The Influence of Nondiagnostic Information and Victim Stereotypes on Perceptions of Guilt

By Rempala, Daniel M.; Geers, Andrew L. | Western Criminology Review, November 2011 | Go to article overview

The Influence of Nondiagnostic Information and Victim Stereotypes on Perceptions of Guilt


Rempala, Daniel M., Geers, Andrew L., Western Criminology Review


Abstract: Recent research has revealed that increasing nondiagnostic information about victims in rape trial scenarios decreases guilty verdicts. This finding contradicts several existing theoretical positions that predict nondiagnostic information about a target is beneficial to that target. Three experiments are presented to resolve this incongruity. It is hypothesized that greater nondiagnostic victim information can increase use of victim stereotypes. As such, we predicted that increasing nondiagnostic victim information decreases the number of guilty verdicts in trials featuring strongly negative victim stereotypes (e.g., rape trials), but not trials without strongly negative victim stereotypes (e.g., assault trials). In Study 1, nondiagnostic victim information in an assault trial scenario led to more-rather than fewer-guilty verdicts. In Study 2, increasing nondiagnostic victim information led to increased negative stereotyped perceptions in a rape trial scenario but not an assault trial scenario. In Study 3, nondiagnostic information showed no difference on the impact on the perception of male versus female victims of assault. Finally, we demonstrate the mechanisms by which nondiagnostic target information alters trial verdicts.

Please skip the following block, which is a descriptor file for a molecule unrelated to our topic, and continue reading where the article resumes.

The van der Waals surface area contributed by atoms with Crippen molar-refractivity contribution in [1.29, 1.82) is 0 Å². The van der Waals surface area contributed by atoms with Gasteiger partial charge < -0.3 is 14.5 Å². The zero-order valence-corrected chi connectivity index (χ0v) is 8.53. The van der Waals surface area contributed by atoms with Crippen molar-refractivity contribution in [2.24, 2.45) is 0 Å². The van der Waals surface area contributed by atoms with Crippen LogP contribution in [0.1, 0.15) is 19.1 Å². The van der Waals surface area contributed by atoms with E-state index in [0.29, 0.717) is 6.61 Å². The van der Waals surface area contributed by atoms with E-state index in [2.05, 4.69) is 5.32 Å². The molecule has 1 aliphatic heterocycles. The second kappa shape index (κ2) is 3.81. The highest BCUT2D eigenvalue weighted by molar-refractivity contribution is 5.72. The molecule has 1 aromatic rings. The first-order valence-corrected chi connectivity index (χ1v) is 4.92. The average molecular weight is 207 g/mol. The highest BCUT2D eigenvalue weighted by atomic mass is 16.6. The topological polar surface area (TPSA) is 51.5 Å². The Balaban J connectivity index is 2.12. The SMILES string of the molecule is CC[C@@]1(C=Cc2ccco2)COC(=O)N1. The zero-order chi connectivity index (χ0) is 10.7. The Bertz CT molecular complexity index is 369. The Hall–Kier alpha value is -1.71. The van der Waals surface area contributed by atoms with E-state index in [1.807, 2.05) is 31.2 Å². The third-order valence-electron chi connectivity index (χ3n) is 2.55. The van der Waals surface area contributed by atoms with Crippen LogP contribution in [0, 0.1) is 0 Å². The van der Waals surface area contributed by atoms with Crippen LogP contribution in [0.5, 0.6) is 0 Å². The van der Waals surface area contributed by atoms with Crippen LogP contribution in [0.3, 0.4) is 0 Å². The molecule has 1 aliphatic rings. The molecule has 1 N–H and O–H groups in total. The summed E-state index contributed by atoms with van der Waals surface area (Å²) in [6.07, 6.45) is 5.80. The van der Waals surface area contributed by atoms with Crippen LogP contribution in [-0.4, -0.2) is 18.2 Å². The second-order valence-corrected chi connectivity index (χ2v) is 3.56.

Keywords: assault trials, nondiagnostic information, victim stereotypes.

INTRODUCTION

During the course of a jury trial, many factors can sway the opinions of jurors. Some factors are obvious and intuitive (e.g., eyewitness confidence, opinions of other jurors, the presence of a videotaped confession), while other influential factors are not obvious or intuitive (e.g., the order in which information is presented, jury size; Brewer and Wells 2006; Horowitz and Bordens 2002; MacCoun 1989). In the present research, we examined the relationship between perceptions of guilt and one not-so-obvious factor, the presence of nondiagnostic information about the parties involved in the trial.

Nondiagnostic Information

Diagnostic information has been defined as "information relevant to the judgment in question" (Kunda and Thagard 1996:291). Thus, nondiagnostic information is information irrelevant to the judgment in question, and in a criminal trial, nondiagnostic information would be information irrelevant to the defendant's guilt.

Nondiagnostic information about a target can take many forms (e.g., demographic information, visual information). Under direct observation, people give off a wealth of information by their actions, whether through their tone of voice, body posture, or facial expressions. Observers use this information to judge a target's personal attributes even when the observer does not have the luxury of viewing the target for extended periods of time or across multiple situations (Ambady, Bernieri, and Richeson 2001). In many cases, salient features of the target, such as bodily cues that trigger stereotypes, are also used to form impressions. Initial impressions based on such limited information can be generated quickly and can also be quite rigid (Ambady et al. 2001).

Written, descriptive information can be used to create a similar effect. Researchers (Efran 1974; Landy and Aronson 1969) have shown that defendants in trial scenarios who are described positively (e.g., attractive, professional) are less likely to be found guilty, whereas targets who are described negatively (e.g., unattractive, manual laborer) are more likely to be found guilty. Even though this descriptive information is irrelevant to the guilt or innocence of a target, these results are not surprising, since impression formation studies have shown that observers judge and respond to targets with enviable characteristics more positively across a variety of situations (Eagly et al. 1991; Uleman, Newman, and Moskowitz 1996).

What happens, though, when the descriptive information is unrelated to the case at hand and is not obviously positive or negative? It is thought that nondiagnostic information about a target can also serve to increase the salience of that target. …

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